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Goodyear faces over $1M in Fines after 4 Employee Deaths

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Danville, VA – The  Virginia Department of Labor has cited Goodyear’s Danville (VA) facility with nearly $850,000 in fines for workplace safety violations and about $165,000 for health violations. The state issued a grand total of 122 citations including 89 “serious,” four “willful-serious” workplace safety violations, and 26 “serious” and three “other-than-serious” health violations.goodyear employee deaths

In addition, Goodyear was also cited and penalized for the death of Charles “Greg” Cooper at the Danville Goodyear plant on April 12, and for separate non-fatal accidents in which an employee was burned by steam, a machine operator was injured when their arm got caught in a feed conveyor, and another was hurt when their arm got caught in a takeaway belt cement bridge roller.

The largest employer in the Danville area, the Goodyear Tire plant has been the scene of 4 employee deaths within the past year. Billy Scheier died on August 12 from blunt injuries to the chest and medical asphyxia. Greg Cooper died on April 12. Kevin Edmonds died during his work shift on March 31. And in August 2015, Jeanie Lynne Strader also died in an accident at the plant.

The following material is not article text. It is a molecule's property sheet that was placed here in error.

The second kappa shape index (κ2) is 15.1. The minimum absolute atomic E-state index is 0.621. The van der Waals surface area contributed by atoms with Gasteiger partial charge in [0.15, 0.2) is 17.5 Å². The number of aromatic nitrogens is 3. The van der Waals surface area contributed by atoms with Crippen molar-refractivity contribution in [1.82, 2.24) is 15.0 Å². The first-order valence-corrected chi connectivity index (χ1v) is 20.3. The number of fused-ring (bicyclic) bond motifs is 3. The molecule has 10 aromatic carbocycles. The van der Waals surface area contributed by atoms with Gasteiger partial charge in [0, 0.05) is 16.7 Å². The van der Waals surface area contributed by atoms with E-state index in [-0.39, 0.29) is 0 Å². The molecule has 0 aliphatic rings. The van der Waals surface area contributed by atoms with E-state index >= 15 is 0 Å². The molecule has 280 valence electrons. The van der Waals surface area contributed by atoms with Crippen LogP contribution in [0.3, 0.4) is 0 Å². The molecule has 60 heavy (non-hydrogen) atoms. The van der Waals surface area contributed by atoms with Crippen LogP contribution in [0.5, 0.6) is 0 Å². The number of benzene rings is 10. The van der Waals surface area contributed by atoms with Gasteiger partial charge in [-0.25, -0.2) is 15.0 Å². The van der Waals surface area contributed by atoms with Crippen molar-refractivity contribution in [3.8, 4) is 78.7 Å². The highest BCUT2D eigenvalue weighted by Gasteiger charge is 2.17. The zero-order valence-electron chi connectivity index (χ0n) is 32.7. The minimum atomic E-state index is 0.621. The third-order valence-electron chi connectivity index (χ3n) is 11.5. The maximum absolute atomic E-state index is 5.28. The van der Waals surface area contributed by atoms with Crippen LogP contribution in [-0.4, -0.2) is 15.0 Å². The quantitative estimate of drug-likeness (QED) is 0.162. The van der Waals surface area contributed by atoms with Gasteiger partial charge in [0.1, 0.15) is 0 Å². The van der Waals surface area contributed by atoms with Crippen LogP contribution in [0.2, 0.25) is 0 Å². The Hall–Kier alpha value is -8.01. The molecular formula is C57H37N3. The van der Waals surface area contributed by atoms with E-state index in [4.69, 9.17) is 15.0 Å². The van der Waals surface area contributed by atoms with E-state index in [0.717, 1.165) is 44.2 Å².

The Danville plant was cited for failing to maintain workroom floors in a clean and dry condition and Goodyear was also penalized for not having procedures for controlling “potentially hazardous energy.” These equipment-specific Lockout/Tagout procedures need to be followed before employees troubleshoot problems or perform maintenance on equipment.

VOSH found nearly two dozen instances and locations of inadequate machine guarding within the Danville facility. Their statement says that Goodyear did not provide methods for machine guarding to protect operators and other employees from hazards “such as those created by point of operation, ingoing nip joints, rotating parts, flying chips and sparks.”

Virginia Department of Labor also found untrained machine operators at the Danville Goodyear plant were exposed to 120-to-480-volt circuit conductors when opening cabinet doors to adjust timers and resetting overcurrent devices for machines. Arc Flash accidents generally happen lighting quick and without warning. The result of this violent event is usually destruction of the equipment involved, fire, and severe injury or death to any nearby people. Training is paramount to avoiding any electrical accident. The Martin Technical Arc Flash Risk Assessment, Labeling and Safety Program is one of the most comprehensive in the industry. Read more about our Arc Flash safety and training programs.

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